What’s that rash? You are caring for a child, and you notice her itching what looks to be a rash. For the most part, rashes are very common in children and are usually nothing to be too concerned about. Rashes can be caused by a number of different reasons. Check out 10 common childhood rashes so that you can be informed the next time you notice a rash.
- Diaper rash is very common in infants. Every child will probably experience diaper rash at some point before he is out of diapers. The rash can be caused by chafing, contact with urine or stool for an extended period of time, and sometimes the material the diaper is made out of. Treatment should be to change the baby as soon as you can after they have a bowel movement or urinate. Gently clean the infected area and apply a thick coating of diaper cream, which will protect the skin in the future. Soaking the area can also help. Try to get as much air to the area as possible. This rash will only appear in the diaper area.
- Heat rashes are common ailments for children. Heat rash is most often caused by the skin getting too warm. The sweat gets trapped under the skin and causes irritation, which is why the skin turns red and itchy bumps occur in the area of irritation. These areas are usually where the skin is the warmest and typically include the under arms, inner thighs, back, and arm pits. The rash will usually go away once the skin has cooled down. Cooling the skin with a cold shower and staying in an air conditioned environment for a day or two should clear up the condition.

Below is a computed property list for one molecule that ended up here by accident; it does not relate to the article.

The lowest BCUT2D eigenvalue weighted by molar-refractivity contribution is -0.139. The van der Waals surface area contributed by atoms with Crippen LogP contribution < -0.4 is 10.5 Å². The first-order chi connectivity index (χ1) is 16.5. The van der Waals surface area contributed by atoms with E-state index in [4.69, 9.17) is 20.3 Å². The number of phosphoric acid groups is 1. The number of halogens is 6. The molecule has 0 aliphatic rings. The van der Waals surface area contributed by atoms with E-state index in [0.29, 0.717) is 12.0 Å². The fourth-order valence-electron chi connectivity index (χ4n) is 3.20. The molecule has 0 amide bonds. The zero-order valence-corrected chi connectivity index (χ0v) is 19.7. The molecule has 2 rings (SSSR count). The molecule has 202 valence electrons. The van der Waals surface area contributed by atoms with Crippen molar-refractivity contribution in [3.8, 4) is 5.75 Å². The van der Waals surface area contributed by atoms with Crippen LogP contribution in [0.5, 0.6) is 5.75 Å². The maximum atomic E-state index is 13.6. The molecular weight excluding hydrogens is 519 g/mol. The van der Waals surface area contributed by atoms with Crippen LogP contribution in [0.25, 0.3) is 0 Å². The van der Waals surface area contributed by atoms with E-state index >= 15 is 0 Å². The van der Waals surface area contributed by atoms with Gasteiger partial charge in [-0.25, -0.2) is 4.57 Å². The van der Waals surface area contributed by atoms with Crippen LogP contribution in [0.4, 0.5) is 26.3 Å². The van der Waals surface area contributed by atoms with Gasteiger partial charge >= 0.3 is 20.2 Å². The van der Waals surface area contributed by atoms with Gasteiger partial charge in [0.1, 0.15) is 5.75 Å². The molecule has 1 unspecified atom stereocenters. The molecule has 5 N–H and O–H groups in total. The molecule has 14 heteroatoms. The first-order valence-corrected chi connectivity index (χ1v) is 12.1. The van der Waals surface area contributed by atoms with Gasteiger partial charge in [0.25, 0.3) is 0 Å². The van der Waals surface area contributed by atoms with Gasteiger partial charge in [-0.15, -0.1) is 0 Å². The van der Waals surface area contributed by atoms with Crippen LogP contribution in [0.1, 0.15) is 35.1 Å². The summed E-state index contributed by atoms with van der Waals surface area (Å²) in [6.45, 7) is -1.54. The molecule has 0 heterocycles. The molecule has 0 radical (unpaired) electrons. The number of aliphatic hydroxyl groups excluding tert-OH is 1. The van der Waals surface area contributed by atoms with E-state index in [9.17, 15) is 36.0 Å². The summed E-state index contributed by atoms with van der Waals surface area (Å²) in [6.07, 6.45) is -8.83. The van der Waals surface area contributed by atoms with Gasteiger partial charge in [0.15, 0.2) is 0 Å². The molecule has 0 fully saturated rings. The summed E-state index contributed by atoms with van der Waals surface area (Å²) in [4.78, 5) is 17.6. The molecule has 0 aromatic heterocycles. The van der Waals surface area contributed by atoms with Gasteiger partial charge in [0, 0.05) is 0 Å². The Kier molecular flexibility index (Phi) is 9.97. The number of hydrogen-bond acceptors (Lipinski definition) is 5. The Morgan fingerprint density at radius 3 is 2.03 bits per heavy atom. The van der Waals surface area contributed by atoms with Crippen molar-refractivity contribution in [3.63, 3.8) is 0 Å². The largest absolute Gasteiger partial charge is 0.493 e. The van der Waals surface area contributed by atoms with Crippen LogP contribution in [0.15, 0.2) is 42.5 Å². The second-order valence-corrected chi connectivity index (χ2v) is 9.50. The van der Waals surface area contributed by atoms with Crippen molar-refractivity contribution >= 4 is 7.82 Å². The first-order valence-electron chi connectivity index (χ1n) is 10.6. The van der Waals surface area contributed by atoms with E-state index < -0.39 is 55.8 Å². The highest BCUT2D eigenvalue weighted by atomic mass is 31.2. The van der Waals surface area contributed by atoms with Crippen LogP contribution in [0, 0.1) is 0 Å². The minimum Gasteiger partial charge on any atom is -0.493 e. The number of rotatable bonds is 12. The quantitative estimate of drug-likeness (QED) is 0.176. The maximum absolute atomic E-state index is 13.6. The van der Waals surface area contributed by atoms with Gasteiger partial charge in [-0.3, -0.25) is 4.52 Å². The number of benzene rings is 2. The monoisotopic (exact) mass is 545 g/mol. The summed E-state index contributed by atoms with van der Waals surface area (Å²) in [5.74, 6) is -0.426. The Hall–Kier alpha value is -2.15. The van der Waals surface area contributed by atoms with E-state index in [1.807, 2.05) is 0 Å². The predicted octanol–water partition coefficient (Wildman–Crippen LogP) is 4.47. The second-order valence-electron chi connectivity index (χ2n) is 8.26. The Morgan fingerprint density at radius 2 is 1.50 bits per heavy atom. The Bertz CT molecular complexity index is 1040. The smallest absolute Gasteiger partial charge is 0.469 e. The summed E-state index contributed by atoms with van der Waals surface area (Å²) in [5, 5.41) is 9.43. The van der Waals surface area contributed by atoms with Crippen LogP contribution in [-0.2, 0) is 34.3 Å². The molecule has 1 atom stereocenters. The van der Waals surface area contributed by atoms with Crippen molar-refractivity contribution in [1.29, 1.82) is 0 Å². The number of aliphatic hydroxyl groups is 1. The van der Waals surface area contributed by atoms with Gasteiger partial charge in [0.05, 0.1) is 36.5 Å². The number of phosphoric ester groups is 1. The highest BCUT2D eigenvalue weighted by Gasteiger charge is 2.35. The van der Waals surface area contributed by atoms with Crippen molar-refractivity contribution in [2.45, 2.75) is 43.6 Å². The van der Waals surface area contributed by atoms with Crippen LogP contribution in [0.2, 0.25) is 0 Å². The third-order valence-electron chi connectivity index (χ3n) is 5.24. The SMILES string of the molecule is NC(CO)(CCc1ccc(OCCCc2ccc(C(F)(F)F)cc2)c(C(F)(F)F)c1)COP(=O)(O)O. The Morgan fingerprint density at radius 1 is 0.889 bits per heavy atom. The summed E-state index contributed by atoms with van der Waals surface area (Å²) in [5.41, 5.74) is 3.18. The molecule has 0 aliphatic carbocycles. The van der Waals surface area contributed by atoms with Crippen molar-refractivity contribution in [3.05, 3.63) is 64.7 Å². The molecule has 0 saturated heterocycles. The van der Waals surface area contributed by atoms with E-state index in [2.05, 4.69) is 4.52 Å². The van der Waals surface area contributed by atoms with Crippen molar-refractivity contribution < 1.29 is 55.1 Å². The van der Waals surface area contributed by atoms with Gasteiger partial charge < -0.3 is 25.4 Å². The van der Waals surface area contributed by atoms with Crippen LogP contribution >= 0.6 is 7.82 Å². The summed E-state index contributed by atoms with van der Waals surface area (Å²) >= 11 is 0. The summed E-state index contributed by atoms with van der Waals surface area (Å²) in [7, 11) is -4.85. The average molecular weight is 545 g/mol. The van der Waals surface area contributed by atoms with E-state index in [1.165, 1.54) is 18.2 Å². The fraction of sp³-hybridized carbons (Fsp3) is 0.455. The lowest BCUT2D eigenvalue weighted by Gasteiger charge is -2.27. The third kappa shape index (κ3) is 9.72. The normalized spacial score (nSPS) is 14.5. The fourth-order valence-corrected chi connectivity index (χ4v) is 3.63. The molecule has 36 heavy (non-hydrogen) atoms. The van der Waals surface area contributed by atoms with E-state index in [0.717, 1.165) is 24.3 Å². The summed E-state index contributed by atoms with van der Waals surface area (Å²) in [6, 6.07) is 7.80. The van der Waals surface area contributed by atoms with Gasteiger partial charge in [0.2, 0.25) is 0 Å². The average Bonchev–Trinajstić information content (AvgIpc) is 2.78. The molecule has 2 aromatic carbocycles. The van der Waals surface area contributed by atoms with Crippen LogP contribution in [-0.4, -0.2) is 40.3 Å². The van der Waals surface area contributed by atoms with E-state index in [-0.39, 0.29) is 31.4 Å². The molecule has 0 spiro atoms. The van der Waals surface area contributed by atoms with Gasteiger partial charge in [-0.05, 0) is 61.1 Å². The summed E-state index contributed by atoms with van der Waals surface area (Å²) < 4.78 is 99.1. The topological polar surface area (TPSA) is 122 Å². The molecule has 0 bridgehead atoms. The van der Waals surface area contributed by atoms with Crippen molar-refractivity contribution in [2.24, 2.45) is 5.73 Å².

- Hives are a common allergic reaction in children and also appear as a rash. Hives are red bumps or welts on the skin that are very itchy. This rash is caused by a reaction to a certain medicine, food, or insect bite. If your child gets hives make sure there is no swelling of the face area. If there is you need to seek medical attention. Hives is the most common rash where medical attention is necessary to figure out the cause and determine a course of action for a cure.
- Pityriasis Rosea is common in young adults. This rash starts out with a small pink rash on the chest or back that is ¾ of an inch to 2 inches wide. The experts call this a “herald patch” because it warns you of what is to come. In the next week or two the child will break out in hundreds of small pink rashes all over the arms, legs and body, but rarely on the face. The sores will be shaped kind of like a Christmas tree. This rash will run its course in 3 to 9 weeks and leave no scarring on the skin. Exposure to the sun could speed up the healing.
- Warts are considered to be a rash as well. Surprisingly warts are considered a type of rash because children can get groups or clumps of them. They usually appear on their feet and hands, and they can be contagious if touched, but are not contagious any other way. Most doctors won’t remove lots of warts off of children. According to Dr. Sheila Friedlander, a leading dermatologist, children can be treated at home by using a pumice stone to rough up the warts after a bath and then applying an over-the-counter wart remedy. She also suggests trying freezing treatments, which can now be purchased over-the-counter and can be helpful in getting rid of the warts.